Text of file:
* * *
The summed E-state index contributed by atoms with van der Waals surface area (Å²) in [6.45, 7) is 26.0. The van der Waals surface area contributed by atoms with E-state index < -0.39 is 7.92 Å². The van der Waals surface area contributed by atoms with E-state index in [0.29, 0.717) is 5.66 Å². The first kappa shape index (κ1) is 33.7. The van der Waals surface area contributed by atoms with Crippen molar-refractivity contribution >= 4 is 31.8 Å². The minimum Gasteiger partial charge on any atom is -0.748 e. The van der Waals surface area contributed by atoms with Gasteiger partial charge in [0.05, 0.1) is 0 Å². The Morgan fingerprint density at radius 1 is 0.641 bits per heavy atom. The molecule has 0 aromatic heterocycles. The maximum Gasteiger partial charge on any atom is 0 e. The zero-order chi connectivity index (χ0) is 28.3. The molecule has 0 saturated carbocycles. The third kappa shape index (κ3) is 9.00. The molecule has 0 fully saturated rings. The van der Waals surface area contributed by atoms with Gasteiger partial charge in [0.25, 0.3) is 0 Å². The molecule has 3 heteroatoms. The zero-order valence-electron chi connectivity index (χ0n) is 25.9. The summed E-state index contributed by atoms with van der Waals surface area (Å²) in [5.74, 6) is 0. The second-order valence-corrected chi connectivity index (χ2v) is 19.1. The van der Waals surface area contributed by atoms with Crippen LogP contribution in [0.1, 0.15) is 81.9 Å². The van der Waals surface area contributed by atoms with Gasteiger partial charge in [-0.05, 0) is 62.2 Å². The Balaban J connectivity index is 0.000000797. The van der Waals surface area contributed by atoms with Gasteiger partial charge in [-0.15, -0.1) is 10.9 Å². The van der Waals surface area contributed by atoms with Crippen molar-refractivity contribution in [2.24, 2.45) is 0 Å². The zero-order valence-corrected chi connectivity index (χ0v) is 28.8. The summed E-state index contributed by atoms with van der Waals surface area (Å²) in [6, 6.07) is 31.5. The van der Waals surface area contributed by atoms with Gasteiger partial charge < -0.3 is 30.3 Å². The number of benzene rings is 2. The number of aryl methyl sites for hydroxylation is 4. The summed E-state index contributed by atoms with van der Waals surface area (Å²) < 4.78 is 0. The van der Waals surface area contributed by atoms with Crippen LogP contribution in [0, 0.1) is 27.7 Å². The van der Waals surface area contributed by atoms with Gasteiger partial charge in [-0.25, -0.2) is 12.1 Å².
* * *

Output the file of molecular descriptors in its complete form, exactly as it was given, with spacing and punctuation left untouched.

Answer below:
The summed E-state index contributed by atoms with van der Waals surface area (Å²) in [6.45, 7) is 26.0. The van der Waals surface area contributed by atoms with E-state index < -0.39 is 7.92 Å². The van der Waals surface area contributed by atoms with E-state index in [0.29, 0.717) is 5.66 Å². The first kappa shape index (κ1) is 33.7. The van der Waals surface area contributed by atoms with Crippen molar-refractivity contribution >= 4 is 31.8 Å². The minimum Gasteiger partial charge on any atom is -0.748 e. The van der Waals surface area contributed by atoms with Gasteiger partial charge in [0.05, 0.1) is 0 Å². The Morgan fingerprint density at radius 1 is 0.641 bits per heavy atom. The molecule has 0 aromatic heterocycles. The maximum Gasteiger partial charge on any atom is 0 e. The zero-order chi connectivity index (χ0) is 28.3. The molecule has 0 saturated carbocycles. The third kappa shape index (κ3) is 9.00. The molecule has 0 fully saturated rings. The van der Waals surface area contributed by atoms with Gasteiger partial charge in [0.25, 0.3) is 0 Å². The molecule has 3 heteroatoms. The zero-order valence-electron chi connectivity index (χ0n) is 25.9. The summed E-state index contributed by atoms with van der Waals surface area (Å²) in [5.74, 6) is 0. The second-order valence-corrected chi connectivity index (χ2v) is 19.1. The van der Waals surface area contributed by atoms with Crippen LogP contribution in [0.1, 0.15) is 81.9 Å². The van der Waals surface area contributed by atoms with Gasteiger partial charge in [-0.05, 0) is 62.2 Å². The Balaban J connectivity index is 0.000000797. The van der Waals surface area contributed by atoms with Gasteiger partial charge in [-0.15, -0.1) is 10.9 Å². The van der Waals surface area contributed by atoms with Crippen molar-refractivity contribution in [2.24, 2.45) is 0 Å². The zero-order valence-corrected chi connectivity index (χ0v) is 28.8. The summed E-state index contributed by atoms with van der Waals surface area (Å²) in [6, 6.07) is 31.5. The van der Waals surface area contributed by atoms with Gasteiger partial charge < -0.3 is 30.3 Å². The number of benzene rings is 2. The number of aryl methyl sites for hydroxylation is 4. The summed E-state index contributed by atoms with van der Waals surface area (Å²) < 4.78 is 0. The van der Waals surface area contributed by atoms with Crippen LogP contribution in [0, 0.1) is 27.7 Å². The van der Waals surface area contributed by atoms with Gasteiger partial charge in [-0.25, -0.2) is 12.1 Å².